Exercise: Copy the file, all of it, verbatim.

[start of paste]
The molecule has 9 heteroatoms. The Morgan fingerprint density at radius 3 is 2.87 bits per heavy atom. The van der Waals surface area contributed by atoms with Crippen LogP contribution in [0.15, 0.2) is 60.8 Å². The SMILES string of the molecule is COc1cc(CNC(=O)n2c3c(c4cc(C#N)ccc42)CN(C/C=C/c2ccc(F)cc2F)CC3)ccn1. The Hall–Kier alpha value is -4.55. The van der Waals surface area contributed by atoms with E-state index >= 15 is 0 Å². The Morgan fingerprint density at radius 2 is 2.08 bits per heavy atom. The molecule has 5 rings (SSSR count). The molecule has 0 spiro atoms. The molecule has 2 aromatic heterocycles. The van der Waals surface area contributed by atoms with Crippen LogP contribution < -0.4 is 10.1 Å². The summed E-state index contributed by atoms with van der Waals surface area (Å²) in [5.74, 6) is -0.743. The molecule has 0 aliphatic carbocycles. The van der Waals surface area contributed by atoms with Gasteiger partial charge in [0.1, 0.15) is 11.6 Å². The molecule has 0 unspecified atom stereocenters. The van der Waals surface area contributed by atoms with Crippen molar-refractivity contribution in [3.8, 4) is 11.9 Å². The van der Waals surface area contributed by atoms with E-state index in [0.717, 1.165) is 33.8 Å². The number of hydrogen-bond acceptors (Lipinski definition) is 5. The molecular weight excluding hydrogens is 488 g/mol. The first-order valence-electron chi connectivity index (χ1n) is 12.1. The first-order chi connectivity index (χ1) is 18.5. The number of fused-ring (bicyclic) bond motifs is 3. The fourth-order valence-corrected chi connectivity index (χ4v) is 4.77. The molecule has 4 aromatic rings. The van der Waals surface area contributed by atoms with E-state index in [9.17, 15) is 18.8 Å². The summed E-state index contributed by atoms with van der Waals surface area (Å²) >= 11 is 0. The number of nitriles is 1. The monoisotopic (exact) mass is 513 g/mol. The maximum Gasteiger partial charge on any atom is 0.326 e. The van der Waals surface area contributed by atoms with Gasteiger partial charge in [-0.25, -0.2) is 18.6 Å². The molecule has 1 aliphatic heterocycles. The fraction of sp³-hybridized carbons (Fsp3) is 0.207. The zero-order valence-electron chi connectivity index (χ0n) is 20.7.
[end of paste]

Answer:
The molecule has 9 heteroatoms. The Morgan fingerprint density at radius 3 is 2.87 bits per heavy atom. The van der Waals surface area contributed by atoms with Crippen LogP contribution in [0.15, 0.2) is 60.8 Å². The SMILES string of the molecule is COc1cc(CNC(=O)n2c3c(c4cc(C#N)ccc42)CN(C/C=C/c2ccc(F)cc2F)CC3)ccn1. The Hall–Kier alpha value is -4.55. The van der Waals surface area contributed by atoms with E-state index >= 15 is 0 Å². The Morgan fingerprint density at radius 2 is 2.08 bits per heavy atom. The molecule has 5 rings (SSSR count). The molecule has 0 spiro atoms. The molecule has 2 aromatic heterocycles. The van der Waals surface area contributed by atoms with Crippen LogP contribution < -0.4 is 10.1 Å². The summed E-state index contributed by atoms with van der Waals surface area (Å²) in [5.74, 6) is -0.743. The molecule has 0 aliphatic carbocycles. The van der Waals surface area contributed by atoms with Gasteiger partial charge in [0.1, 0.15) is 11.6 Å². The molecule has 0 unspecified atom stereocenters. The van der Waals surface area contributed by atoms with Crippen molar-refractivity contribution in [3.8, 4) is 11.9 Å². The van der Waals surface area contributed by atoms with E-state index in [0.717, 1.165) is 33.8 Å². The number of hydrogen-bond acceptors (Lipinski definition) is 5. The molecular weight excluding hydrogens is 488 g/mol. The first-order valence-electron chi connectivity index (χ1n) is 12.1. The first-order chi connectivity index (χ1) is 18.5. The number of fused-ring (bicyclic) bond motifs is 3. The fourth-order valence-corrected chi connectivity index (χ4v) is 4.77. The molecule has 4 aromatic rings. The van der Waals surface area contributed by atoms with E-state index in [9.17, 15) is 18.8 Å². The summed E-state index contributed by atoms with van der Waals surface area (Å²) >= 11 is 0. The number of nitriles is 1. The monoisotopic (exact) mass is 513 g/mol. The maximum Gasteiger partial charge on any atom is 0.326 e. The van der Waals surface area contributed by atoms with Gasteiger partial charge in [-0.25, -0.2) is 18.6 Å². The molecule has 1 aliphatic heterocycles. The fraction of sp³-hybridized carbons (Fsp3) is 0.207. The zero-order valence-electron chi connectivity index (χ0n) is 20.7.